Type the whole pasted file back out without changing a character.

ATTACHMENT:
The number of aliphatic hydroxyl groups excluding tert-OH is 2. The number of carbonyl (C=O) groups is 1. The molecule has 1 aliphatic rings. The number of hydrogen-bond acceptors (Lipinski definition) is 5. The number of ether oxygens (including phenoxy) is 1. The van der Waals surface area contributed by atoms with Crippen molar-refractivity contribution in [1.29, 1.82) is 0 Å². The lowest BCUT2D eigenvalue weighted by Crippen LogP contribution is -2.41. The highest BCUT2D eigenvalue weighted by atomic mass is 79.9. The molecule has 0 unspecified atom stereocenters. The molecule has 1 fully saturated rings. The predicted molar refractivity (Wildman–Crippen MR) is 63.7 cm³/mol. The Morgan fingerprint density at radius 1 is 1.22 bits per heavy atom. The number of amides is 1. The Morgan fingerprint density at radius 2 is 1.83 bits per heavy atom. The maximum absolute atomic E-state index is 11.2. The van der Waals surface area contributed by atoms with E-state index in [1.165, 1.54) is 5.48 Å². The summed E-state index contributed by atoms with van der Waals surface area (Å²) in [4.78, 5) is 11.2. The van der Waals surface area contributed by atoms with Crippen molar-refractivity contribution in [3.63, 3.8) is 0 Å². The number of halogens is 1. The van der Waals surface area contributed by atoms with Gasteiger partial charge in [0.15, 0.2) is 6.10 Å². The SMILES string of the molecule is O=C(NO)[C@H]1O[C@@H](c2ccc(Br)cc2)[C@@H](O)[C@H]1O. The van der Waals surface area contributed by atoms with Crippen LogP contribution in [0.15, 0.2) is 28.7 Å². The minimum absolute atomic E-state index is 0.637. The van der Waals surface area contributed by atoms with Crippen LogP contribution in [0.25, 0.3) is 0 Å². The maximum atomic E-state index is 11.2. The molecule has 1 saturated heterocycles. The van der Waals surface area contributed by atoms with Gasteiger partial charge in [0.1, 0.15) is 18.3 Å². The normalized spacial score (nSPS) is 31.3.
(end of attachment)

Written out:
The number of aliphatic hydroxyl groups excluding tert-OH is 2. The number of carbonyl (C=O) groups is 1. The molecule has 1 aliphatic rings. The number of hydrogen-bond acceptors (Lipinski definition) is 5. The number of ether oxygens (including phenoxy) is 1. The van der Waals surface area contributed by atoms with Crippen molar-refractivity contribution in [1.29, 1.82) is 0 Å². The lowest BCUT2D eigenvalue weighted by Crippen LogP contribution is -2.41. The highest BCUT2D eigenvalue weighted by atomic mass is 79.9. The molecule has 0 unspecified atom stereocenters. The molecule has 1 fully saturated rings. The predicted molar refractivity (Wildman–Crippen MR) is 63.7 cm³/mol. The Morgan fingerprint density at radius 1 is 1.22 bits per heavy atom. The number of amides is 1. The Morgan fingerprint density at radius 2 is 1.83 bits per heavy atom. The maximum absolute atomic E-state index is 11.2. The van der Waals surface area contributed by atoms with E-state index in [1.165, 1.54) is 5.48 Å². The summed E-state index contributed by atoms with van der Waals surface area (Å²) in [4.78, 5) is 11.2. The van der Waals surface area contributed by atoms with Crippen molar-refractivity contribution in [3.63, 3.8) is 0 Å². The number of halogens is 1. The van der Waals surface area contributed by atoms with Gasteiger partial charge in [0.15, 0.2) is 6.10 Å². The SMILES string of the molecule is O=C(NO)[C@H]1O[C@@H](c2ccc(Br)cc2)[C@@H](O)[C@H]1O. The van der Waals surface area contributed by atoms with Crippen LogP contribution in [0.15, 0.2) is 28.7 Å². The minimum absolute atomic E-state index is 0.637. The van der Waals surface area contributed by atoms with Crippen LogP contribution in [0.25, 0.3) is 0 Å². The maximum atomic E-state index is 11.2. The molecule has 1 saturated heterocycles. The van der Waals surface area contributed by atoms with Gasteiger partial charge in [0.1, 0.15) is 18.3 Å². The normalized spacial score (nSPS) is 31.3.